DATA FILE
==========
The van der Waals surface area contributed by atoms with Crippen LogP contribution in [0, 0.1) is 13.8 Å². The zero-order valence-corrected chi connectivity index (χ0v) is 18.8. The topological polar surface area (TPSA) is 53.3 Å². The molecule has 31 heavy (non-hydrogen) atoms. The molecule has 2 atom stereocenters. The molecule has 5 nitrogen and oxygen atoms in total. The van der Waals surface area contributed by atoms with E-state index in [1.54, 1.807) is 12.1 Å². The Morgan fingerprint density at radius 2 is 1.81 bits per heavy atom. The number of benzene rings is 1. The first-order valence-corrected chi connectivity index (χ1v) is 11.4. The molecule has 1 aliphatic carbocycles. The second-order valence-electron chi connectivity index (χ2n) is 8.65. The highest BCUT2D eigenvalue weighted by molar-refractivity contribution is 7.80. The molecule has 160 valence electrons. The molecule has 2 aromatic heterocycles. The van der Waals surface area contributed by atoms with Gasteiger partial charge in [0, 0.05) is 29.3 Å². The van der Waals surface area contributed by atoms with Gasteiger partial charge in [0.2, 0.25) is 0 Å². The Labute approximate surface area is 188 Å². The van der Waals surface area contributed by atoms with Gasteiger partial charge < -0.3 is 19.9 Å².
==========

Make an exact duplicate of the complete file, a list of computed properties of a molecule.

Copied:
The van der Waals surface area contributed by atoms with Crippen LogP contribution in [0, 0.1) is 13.8 Å². The zero-order valence-corrected chi connectivity index (χ0v) is 18.8. The topological polar surface area (TPSA) is 53.3 Å². The molecule has 31 heavy (non-hydrogen) atoms. The molecule has 2 atom stereocenters. The molecule has 5 nitrogen and oxygen atoms in total. The van der Waals surface area contributed by atoms with E-state index in [1.54, 1.807) is 12.1 Å². The Morgan fingerprint density at radius 2 is 1.81 bits per heavy atom. The number of benzene rings is 1. The first-order valence-corrected chi connectivity index (χ1v) is 11.4. The molecule has 1 aliphatic carbocycles. The second-order valence-electron chi connectivity index (χ2n) is 8.65. The highest BCUT2D eigenvalue weighted by molar-refractivity contribution is 7.80. The molecule has 160 valence electrons. The molecule has 2 aromatic heterocycles. The van der Waals surface area contributed by atoms with Gasteiger partial charge in [0, 0.05) is 29.3 Å². The van der Waals surface area contributed by atoms with Gasteiger partial charge in [0.2, 0.25) is 0 Å². The Labute approximate surface area is 188 Å². The van der Waals surface area contributed by atoms with Gasteiger partial charge < -0.3 is 19.9 Å².